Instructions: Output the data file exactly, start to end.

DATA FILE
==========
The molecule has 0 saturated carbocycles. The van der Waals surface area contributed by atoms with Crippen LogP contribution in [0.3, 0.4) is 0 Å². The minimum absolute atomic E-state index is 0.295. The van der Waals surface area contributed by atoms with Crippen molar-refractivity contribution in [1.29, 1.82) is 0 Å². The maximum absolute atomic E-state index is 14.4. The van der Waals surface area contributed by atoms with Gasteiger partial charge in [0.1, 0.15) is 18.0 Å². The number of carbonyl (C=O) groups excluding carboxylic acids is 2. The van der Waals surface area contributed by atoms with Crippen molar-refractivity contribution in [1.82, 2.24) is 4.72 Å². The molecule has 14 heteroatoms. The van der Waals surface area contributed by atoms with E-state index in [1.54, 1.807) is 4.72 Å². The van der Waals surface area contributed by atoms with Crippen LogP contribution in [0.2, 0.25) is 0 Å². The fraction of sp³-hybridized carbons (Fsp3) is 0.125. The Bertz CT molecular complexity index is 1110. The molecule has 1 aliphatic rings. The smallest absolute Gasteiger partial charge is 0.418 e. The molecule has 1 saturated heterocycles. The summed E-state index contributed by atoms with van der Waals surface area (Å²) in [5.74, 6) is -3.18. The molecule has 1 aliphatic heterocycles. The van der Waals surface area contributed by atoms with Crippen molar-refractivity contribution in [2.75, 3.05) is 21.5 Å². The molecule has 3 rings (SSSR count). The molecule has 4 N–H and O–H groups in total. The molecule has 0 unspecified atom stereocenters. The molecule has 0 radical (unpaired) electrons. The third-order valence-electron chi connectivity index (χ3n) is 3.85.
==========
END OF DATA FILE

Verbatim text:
The molecule has 0 saturated carbocycles. The van der Waals surface area contributed by atoms with Crippen LogP contribution in [0.3, 0.4) is 0 Å². The minimum absolute atomic E-state index is 0.295. The van der Waals surface area contributed by atoms with Crippen molar-refractivity contribution in [1.29, 1.82) is 0 Å². The maximum absolute atomic E-state index is 14.4. The van der Waals surface area contributed by atoms with Gasteiger partial charge in [0.1, 0.15) is 18.0 Å². The number of carbonyl (C=O) groups excluding carboxylic acids is 2. The van der Waals surface area contributed by atoms with Crippen molar-refractivity contribution in [1.82, 2.24) is 4.72 Å². The molecule has 14 heteroatoms. The van der Waals surface area contributed by atoms with E-state index in [1.54, 1.807) is 4.72 Å². The van der Waals surface area contributed by atoms with Crippen LogP contribution in [0.2, 0.25) is 0 Å². The fraction of sp³-hybridized carbons (Fsp3) is 0.125. The Bertz CT molecular complexity index is 1110. The molecule has 1 aliphatic rings. The smallest absolute Gasteiger partial charge is 0.418 e. The molecule has 1 saturated heterocycles. The summed E-state index contributed by atoms with van der Waals surface area (Å²) in [5.74, 6) is -3.18. The molecule has 1 aliphatic heterocycles. The van der Waals surface area contributed by atoms with Crippen molar-refractivity contribution in [2.75, 3.05) is 21.5 Å². The molecule has 3 rings (SSSR count). The molecule has 4 N–H and O–H groups in total. The molecule has 0 unspecified atom stereocenters. The molecule has 0 radical (unpaired) electrons. The third-order valence-electron chi connectivity index (χ3n) is 3.85.